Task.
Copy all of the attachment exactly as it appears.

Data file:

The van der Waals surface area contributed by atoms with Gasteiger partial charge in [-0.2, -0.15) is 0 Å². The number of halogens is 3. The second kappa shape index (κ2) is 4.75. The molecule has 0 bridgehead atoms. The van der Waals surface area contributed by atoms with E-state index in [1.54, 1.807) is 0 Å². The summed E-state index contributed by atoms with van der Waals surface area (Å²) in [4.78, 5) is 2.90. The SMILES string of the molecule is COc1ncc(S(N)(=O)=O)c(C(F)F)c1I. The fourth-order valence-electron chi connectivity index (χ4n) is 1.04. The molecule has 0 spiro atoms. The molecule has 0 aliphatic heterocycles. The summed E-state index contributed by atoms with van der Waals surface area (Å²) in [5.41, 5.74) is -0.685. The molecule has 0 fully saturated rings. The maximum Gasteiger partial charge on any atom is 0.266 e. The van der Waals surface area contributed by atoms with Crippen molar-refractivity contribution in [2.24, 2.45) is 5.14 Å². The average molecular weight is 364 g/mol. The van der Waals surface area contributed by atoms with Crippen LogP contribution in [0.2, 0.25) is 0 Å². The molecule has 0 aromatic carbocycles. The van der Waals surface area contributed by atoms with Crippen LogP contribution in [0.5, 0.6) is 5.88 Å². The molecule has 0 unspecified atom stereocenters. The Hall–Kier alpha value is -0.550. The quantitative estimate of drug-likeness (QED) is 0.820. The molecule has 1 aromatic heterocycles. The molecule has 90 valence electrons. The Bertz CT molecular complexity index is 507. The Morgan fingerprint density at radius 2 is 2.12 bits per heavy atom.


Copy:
The van der Waals surface area contributed by atoms with Gasteiger partial charge in [-0.2, -0.15) is 0 Å². The number of halogens is 3. The second kappa shape index (κ2) is 4.75. The molecule has 0 bridgehead atoms. The van der Waals surface area contributed by atoms with E-state index in [1.54, 1.807) is 0 Å². The summed E-state index contributed by atoms with van der Waals surface area (Å²) in [4.78, 5) is 2.90. The SMILES string of the molecule is COc1ncc(S(N)(=O)=O)c(C(F)F)c1I. The fourth-order valence-electron chi connectivity index (χ4n) is 1.04. The molecule has 0 spiro atoms. The molecule has 0 aliphatic heterocycles. The summed E-state index contributed by atoms with van der Waals surface area (Å²) in [5.41, 5.74) is -0.685. The molecule has 0 fully saturated rings. The maximum Gasteiger partial charge on any atom is 0.266 e. The van der Waals surface area contributed by atoms with Crippen molar-refractivity contribution in [2.24, 2.45) is 5.14 Å². The average molecular weight is 364 g/mol. The van der Waals surface area contributed by atoms with Crippen LogP contribution in [0.2, 0.25) is 0 Å². The molecule has 0 aromatic carbocycles. The van der Waals surface area contributed by atoms with Crippen LogP contribution in [0.5, 0.6) is 5.88 Å². The molecule has 0 unspecified atom stereocenters. The Hall–Kier alpha value is -0.550. The quantitative estimate of drug-likeness (QED) is 0.820. The molecule has 1 aromatic heterocycles. The molecule has 90 valence electrons. The Bertz CT molecular complexity index is 507. The Morgan fingerprint density at radius 2 is 2.12 bits per heavy atom.